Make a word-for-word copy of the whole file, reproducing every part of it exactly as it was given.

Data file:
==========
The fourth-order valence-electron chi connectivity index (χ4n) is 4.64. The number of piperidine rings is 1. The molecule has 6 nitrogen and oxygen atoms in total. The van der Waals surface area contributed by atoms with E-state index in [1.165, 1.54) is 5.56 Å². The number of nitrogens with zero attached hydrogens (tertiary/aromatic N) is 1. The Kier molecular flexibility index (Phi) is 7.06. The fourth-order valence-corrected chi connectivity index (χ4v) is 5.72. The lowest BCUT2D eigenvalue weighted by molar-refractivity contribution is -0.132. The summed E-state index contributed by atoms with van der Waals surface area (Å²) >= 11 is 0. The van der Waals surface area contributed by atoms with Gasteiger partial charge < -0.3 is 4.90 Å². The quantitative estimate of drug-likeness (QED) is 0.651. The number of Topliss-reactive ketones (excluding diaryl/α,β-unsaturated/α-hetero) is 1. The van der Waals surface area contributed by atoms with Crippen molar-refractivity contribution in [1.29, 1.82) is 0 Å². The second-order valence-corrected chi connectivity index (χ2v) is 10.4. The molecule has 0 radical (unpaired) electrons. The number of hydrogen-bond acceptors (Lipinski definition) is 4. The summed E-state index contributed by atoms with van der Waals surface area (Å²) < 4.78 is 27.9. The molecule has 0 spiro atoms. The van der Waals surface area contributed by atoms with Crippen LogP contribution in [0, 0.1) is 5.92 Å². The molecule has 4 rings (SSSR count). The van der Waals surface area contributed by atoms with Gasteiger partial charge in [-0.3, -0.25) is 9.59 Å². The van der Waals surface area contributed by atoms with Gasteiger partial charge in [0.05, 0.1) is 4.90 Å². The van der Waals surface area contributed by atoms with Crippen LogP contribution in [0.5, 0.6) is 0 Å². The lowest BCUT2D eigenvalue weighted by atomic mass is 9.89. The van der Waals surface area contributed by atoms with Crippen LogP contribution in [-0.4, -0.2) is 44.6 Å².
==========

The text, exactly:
The fourth-order valence-electron chi connectivity index (χ4n) is 4.64. The number of piperidine rings is 1. The molecule has 6 nitrogen and oxygen atoms in total. The van der Waals surface area contributed by atoms with E-state index in [1.165, 1.54) is 5.56 Å². The number of nitrogens with zero attached hydrogens (tertiary/aromatic N) is 1. The Kier molecular flexibility index (Phi) is 7.06. The fourth-order valence-corrected chi connectivity index (χ4v) is 5.72. The lowest BCUT2D eigenvalue weighted by molar-refractivity contribution is -0.132. The summed E-state index contributed by atoms with van der Waals surface area (Å²) >= 11 is 0. The van der Waals surface area contributed by atoms with Gasteiger partial charge < -0.3 is 4.90 Å². The quantitative estimate of drug-likeness (QED) is 0.651. The number of Topliss-reactive ketones (excluding diaryl/α,β-unsaturated/α-hetero) is 1. The van der Waals surface area contributed by atoms with Crippen molar-refractivity contribution in [1.29, 1.82) is 0 Å². The second-order valence-corrected chi connectivity index (χ2v) is 10.4. The molecule has 0 radical (unpaired) electrons. The number of hydrogen-bond acceptors (Lipinski definition) is 4. The summed E-state index contributed by atoms with van der Waals surface area (Å²) < 4.78 is 27.9. The molecule has 0 spiro atoms. The van der Waals surface area contributed by atoms with Crippen LogP contribution in [0, 0.1) is 5.92 Å². The molecule has 4 rings (SSSR count). The van der Waals surface area contributed by atoms with Gasteiger partial charge in [-0.3, -0.25) is 9.59 Å². The van der Waals surface area contributed by atoms with Gasteiger partial charge in [0.05, 0.1) is 4.90 Å². The van der Waals surface area contributed by atoms with Crippen LogP contribution in [0.5, 0.6) is 0 Å². The lowest BCUT2D eigenvalue weighted by atomic mass is 9.89. The van der Waals surface area contributed by atoms with Crippen LogP contribution in [-0.4, -0.2) is 44.6 Å².